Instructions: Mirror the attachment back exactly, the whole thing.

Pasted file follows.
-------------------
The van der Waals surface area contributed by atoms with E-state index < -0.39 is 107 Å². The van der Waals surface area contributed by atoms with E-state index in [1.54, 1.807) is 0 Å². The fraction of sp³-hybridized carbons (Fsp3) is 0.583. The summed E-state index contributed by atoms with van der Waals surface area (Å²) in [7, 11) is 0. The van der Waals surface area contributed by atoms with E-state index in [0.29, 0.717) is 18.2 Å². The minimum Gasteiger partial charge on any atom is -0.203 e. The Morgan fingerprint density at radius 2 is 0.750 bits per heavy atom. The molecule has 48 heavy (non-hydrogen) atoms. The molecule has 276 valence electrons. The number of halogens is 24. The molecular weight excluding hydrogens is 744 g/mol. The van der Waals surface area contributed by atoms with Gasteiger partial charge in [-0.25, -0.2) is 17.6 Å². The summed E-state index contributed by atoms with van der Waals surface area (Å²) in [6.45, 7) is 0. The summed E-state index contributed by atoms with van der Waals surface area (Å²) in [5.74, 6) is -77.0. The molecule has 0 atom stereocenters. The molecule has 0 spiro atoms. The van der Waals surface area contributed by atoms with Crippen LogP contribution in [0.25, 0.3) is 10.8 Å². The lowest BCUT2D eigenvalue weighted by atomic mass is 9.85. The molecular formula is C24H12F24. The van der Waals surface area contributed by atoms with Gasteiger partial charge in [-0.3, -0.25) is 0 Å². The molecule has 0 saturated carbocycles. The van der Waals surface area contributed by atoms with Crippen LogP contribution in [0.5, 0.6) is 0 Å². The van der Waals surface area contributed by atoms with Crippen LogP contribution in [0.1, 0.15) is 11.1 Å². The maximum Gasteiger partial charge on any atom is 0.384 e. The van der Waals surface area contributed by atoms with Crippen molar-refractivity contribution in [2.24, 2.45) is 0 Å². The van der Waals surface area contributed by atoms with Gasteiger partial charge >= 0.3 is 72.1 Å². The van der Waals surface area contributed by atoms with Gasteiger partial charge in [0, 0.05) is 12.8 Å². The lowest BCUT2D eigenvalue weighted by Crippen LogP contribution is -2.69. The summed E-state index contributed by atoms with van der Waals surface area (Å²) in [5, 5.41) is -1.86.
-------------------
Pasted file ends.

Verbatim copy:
The van der Waals surface area contributed by atoms with E-state index < -0.39 is 107 Å². The van der Waals surface area contributed by atoms with E-state index in [1.54, 1.807) is 0 Å². The fraction of sp³-hybridized carbons (Fsp3) is 0.583. The summed E-state index contributed by atoms with van der Waals surface area (Å²) in [7, 11) is 0. The van der Waals surface area contributed by atoms with E-state index in [0.29, 0.717) is 18.2 Å². The minimum Gasteiger partial charge on any atom is -0.203 e. The Morgan fingerprint density at radius 2 is 0.750 bits per heavy atom. The molecule has 48 heavy (non-hydrogen) atoms. The molecule has 276 valence electrons. The number of halogens is 24. The molecular weight excluding hydrogens is 744 g/mol. The van der Waals surface area contributed by atoms with Gasteiger partial charge in [-0.25, -0.2) is 17.6 Å². The summed E-state index contributed by atoms with van der Waals surface area (Å²) in [6.45, 7) is 0. The summed E-state index contributed by atoms with van der Waals surface area (Å²) in [5.74, 6) is -77.0. The molecule has 0 atom stereocenters. The molecule has 0 spiro atoms. The van der Waals surface area contributed by atoms with Crippen LogP contribution in [0.25, 0.3) is 10.8 Å². The lowest BCUT2D eigenvalue weighted by atomic mass is 9.85. The molecular formula is C24H12F24. The van der Waals surface area contributed by atoms with Gasteiger partial charge in [-0.3, -0.25) is 0 Å². The molecule has 0 saturated carbocycles. The van der Waals surface area contributed by atoms with Crippen LogP contribution in [0.5, 0.6) is 0 Å². The van der Waals surface area contributed by atoms with Crippen LogP contribution in [0.1, 0.15) is 11.1 Å². The maximum Gasteiger partial charge on any atom is 0.384 e. The van der Waals surface area contributed by atoms with Crippen molar-refractivity contribution in [2.24, 2.45) is 0 Å². The van der Waals surface area contributed by atoms with Gasteiger partial charge >= 0.3 is 72.1 Å². The van der Waals surface area contributed by atoms with Gasteiger partial charge in [0, 0.05) is 12.8 Å². The lowest BCUT2D eigenvalue weighted by Crippen LogP contribution is -2.69. The summed E-state index contributed by atoms with van der Waals surface area (Å²) in [5, 5.41) is -1.86.